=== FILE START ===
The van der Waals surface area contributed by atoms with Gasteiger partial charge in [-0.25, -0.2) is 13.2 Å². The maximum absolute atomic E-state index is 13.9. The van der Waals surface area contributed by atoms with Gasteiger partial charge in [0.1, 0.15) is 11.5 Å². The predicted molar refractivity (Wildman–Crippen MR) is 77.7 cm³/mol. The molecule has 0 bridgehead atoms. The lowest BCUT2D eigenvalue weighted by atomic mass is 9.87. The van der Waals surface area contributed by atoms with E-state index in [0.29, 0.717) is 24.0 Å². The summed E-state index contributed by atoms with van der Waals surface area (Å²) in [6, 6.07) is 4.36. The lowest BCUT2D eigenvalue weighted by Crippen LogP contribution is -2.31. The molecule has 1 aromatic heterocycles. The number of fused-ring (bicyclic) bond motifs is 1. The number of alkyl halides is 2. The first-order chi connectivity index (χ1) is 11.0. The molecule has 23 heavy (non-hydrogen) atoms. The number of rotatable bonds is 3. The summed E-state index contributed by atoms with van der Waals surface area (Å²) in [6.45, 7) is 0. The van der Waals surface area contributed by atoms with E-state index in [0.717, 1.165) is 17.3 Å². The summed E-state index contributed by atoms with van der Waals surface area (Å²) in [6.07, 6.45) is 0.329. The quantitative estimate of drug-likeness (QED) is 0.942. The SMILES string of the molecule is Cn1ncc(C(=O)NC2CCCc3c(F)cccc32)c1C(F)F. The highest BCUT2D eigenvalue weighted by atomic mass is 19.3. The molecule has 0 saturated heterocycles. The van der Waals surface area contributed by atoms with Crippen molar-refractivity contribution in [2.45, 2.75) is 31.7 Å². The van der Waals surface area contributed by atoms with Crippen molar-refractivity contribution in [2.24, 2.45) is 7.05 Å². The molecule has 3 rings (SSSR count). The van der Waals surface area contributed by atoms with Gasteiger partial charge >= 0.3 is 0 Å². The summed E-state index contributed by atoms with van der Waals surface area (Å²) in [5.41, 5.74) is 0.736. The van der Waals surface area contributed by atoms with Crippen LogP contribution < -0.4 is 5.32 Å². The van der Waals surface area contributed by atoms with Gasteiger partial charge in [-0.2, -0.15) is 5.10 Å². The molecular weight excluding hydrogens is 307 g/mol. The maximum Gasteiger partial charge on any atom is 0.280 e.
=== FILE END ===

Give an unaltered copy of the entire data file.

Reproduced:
The van der Waals surface area contributed by atoms with Gasteiger partial charge in [-0.25, -0.2) is 13.2 Å². The maximum absolute atomic E-state index is 13.9. The van der Waals surface area contributed by atoms with Gasteiger partial charge in [0.1, 0.15) is 11.5 Å². The predicted molar refractivity (Wildman–Crippen MR) is 77.7 cm³/mol. The molecule has 0 bridgehead atoms. The lowest BCUT2D eigenvalue weighted by atomic mass is 9.87. The van der Waals surface area contributed by atoms with E-state index in [0.29, 0.717) is 24.0 Å². The summed E-state index contributed by atoms with van der Waals surface area (Å²) in [6, 6.07) is 4.36. The lowest BCUT2D eigenvalue weighted by Crippen LogP contribution is -2.31. The molecule has 1 aromatic heterocycles. The number of fused-ring (bicyclic) bond motifs is 1. The number of alkyl halides is 2. The first-order chi connectivity index (χ1) is 11.0. The molecule has 23 heavy (non-hydrogen) atoms. The number of rotatable bonds is 3. The summed E-state index contributed by atoms with van der Waals surface area (Å²) in [6.45, 7) is 0. The van der Waals surface area contributed by atoms with E-state index in [0.717, 1.165) is 17.3 Å². The summed E-state index contributed by atoms with van der Waals surface area (Å²) in [6.07, 6.45) is 0.329. The quantitative estimate of drug-likeness (QED) is 0.942. The SMILES string of the molecule is Cn1ncc(C(=O)NC2CCCc3c(F)cccc32)c1C(F)F. The highest BCUT2D eigenvalue weighted by atomic mass is 19.3. The molecule has 0 saturated heterocycles. The van der Waals surface area contributed by atoms with Crippen molar-refractivity contribution in [2.45, 2.75) is 31.7 Å². The van der Waals surface area contributed by atoms with Crippen molar-refractivity contribution in [2.24, 2.45) is 7.05 Å². The molecule has 3 rings (SSSR count). The van der Waals surface area contributed by atoms with Gasteiger partial charge >= 0.3 is 0 Å². The summed E-state index contributed by atoms with van der Waals surface area (Å²) in [5.41, 5.74) is 0.736. The van der Waals surface area contributed by atoms with Crippen LogP contribution < -0.4 is 5.32 Å². The van der Waals surface area contributed by atoms with Gasteiger partial charge in [-0.2, -0.15) is 5.10 Å². The molecular weight excluding hydrogens is 307 g/mol. The maximum Gasteiger partial charge on any atom is 0.280 e.